What advice would you give to people struggling with the mental toll of COVID-19?
You can’t change what’s happening. You can’t control the uncontrollable. I think the first thing everyone needs to do is accept it’s happening. But whether you had an injury or whether it’s the situation with COVID-19, it can be very hard to stay focused. For me, I need to do physical activity to keep me on point. I think you need to have a goal or something to aim for, because it’s easy to get into a rut and just do nothing. Everyone’s personal circumstances are different, but looking after your mental health, physical activity, communication, and setting mini goals will help. If you see something not working, be creative and change that. You don’t want to just keep doing the same thing over and over again.
Why is failure is something we should all embrace?
Failure is a great thing to take on board, but I don’t call it failure, I call it experiences. You need to identify what’s working, what’s not working, what would you do differently? Those three questions are quite key. I think people fear failure and, nowadays with social media, you see posts of people who already succeeded, but they don’t post their failures. That’s why I think people should share more. I’d like to see people sharing what worked, what didn’t work. People should change their mindset and embrace failure. Failure is good—but learn from it. If you then make the same mistake, you’re not learning from it.
What’s the best way to cope with the pressure to perform?
I think everyone takes pressure in different ways. For example, as long as I hit my targets for that day and do what I am supposed to do, then I’m not putting myself under pressure. But if I don’t hit those targets for that day, that’s when self-doubt starts creeping in.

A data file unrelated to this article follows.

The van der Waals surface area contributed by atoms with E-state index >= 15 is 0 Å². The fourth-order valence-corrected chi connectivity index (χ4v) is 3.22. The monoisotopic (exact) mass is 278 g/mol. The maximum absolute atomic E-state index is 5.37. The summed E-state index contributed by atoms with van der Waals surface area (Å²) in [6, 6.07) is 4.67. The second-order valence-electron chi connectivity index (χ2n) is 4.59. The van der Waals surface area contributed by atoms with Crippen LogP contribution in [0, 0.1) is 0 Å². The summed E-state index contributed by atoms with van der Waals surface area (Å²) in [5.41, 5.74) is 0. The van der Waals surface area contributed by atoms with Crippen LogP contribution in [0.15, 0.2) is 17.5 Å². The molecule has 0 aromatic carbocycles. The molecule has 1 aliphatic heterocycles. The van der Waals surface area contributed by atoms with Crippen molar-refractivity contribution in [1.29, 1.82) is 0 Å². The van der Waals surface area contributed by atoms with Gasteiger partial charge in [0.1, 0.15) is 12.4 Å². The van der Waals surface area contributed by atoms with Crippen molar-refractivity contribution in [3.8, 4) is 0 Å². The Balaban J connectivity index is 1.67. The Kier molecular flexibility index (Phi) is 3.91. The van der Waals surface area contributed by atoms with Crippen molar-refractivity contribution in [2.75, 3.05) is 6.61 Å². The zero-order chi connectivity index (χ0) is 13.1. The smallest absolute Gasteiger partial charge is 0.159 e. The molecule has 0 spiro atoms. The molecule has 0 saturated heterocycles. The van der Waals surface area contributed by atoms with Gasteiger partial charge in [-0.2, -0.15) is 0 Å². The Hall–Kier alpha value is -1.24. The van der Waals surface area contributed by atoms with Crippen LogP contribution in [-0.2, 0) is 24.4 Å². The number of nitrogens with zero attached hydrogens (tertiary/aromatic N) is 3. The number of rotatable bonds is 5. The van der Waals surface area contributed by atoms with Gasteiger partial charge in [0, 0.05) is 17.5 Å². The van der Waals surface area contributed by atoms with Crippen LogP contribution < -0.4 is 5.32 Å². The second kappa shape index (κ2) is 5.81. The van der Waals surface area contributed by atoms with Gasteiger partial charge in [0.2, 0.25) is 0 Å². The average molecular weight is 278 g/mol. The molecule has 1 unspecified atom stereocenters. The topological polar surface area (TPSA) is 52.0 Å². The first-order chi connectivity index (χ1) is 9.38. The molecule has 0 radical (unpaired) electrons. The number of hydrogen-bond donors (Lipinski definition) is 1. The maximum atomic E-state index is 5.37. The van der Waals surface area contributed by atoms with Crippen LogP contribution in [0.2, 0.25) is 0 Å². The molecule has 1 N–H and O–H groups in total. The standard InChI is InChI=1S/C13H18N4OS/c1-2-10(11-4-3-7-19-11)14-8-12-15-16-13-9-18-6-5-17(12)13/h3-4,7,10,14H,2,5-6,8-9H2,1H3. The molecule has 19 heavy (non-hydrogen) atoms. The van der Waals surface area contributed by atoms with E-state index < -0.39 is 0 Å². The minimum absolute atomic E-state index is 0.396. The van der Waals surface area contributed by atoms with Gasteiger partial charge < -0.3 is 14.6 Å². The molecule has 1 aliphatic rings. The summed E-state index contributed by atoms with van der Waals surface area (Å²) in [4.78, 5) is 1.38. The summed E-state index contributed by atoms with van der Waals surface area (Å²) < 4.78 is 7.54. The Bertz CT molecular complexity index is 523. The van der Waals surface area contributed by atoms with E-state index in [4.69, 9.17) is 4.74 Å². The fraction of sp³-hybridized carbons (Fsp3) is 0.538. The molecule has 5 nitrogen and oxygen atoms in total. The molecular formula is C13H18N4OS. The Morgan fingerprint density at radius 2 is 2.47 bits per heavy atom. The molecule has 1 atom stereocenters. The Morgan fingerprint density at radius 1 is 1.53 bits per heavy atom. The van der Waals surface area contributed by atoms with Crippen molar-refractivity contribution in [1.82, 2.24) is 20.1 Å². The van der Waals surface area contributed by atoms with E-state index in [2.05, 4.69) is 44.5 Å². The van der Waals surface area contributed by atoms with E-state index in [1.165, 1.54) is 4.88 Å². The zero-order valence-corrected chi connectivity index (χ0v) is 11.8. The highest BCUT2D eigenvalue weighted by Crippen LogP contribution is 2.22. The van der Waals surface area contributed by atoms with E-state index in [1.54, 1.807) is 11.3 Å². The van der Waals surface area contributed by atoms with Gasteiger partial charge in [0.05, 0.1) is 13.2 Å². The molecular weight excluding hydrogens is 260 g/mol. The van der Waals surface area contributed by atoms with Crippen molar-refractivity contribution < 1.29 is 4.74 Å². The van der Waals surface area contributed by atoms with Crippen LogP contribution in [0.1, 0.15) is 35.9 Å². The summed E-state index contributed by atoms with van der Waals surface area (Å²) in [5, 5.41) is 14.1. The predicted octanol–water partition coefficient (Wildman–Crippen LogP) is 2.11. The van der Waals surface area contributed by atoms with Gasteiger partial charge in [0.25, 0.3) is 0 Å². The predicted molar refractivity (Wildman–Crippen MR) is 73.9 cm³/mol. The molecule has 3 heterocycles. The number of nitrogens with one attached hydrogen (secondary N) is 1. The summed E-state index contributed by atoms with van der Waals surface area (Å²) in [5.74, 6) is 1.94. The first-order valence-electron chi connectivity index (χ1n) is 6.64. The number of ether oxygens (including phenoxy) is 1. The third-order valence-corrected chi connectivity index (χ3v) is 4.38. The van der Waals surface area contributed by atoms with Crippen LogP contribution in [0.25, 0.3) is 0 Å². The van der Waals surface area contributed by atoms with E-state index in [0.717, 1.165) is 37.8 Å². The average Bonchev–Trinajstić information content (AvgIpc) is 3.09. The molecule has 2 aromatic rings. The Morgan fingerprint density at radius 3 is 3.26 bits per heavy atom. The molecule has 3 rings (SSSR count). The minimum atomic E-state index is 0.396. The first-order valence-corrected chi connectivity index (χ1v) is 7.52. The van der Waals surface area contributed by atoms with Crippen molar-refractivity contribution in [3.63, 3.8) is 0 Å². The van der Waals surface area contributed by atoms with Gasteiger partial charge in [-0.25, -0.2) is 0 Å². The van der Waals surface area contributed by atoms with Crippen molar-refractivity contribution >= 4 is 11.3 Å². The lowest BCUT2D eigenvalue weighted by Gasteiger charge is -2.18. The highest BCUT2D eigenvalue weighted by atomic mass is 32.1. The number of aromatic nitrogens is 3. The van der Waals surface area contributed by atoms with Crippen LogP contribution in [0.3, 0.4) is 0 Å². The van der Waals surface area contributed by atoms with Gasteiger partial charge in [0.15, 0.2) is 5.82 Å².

With mental health issues on the rise, how can we better instill mental toughness in our kids?
People should try to reflect on what they did as a child. What they enjoyed and where they got their mental toughness or robustness. I don’t wish to discredit social media or the internet, as there are pros and cons from both, but I think a break from the technical world and just unplugging completely to be outdoors is good. Go camping, go for a walk for an hour, that’s going to help your mental state.
What is one takeaway people can use to make the most of every day?
The ethos of the Special Forces is the “Unrelenting Pursuit of Excellence”, but it’s not just sport or military. It can be anything you do, as long as you do it to the best of your ability and don’t compare yourself to others. You can ask no more of a person if they’ve done something to the best of their ability. When people want to do a challenge, often the anticipation is worse than participation. Many people will tell you why they can’t do something, but when they’ve actually gone through the work and done it, they look back and realize it actually wasn’t that bad.
This article is an installment of The Everyday Warrior series, a recurring column by retired Navy SEAL and best-selling author Mike Sarraille, and edited by Jack Haworth, featuring advice, key interviews, and tips to live a life of impact, growth, and continual learning.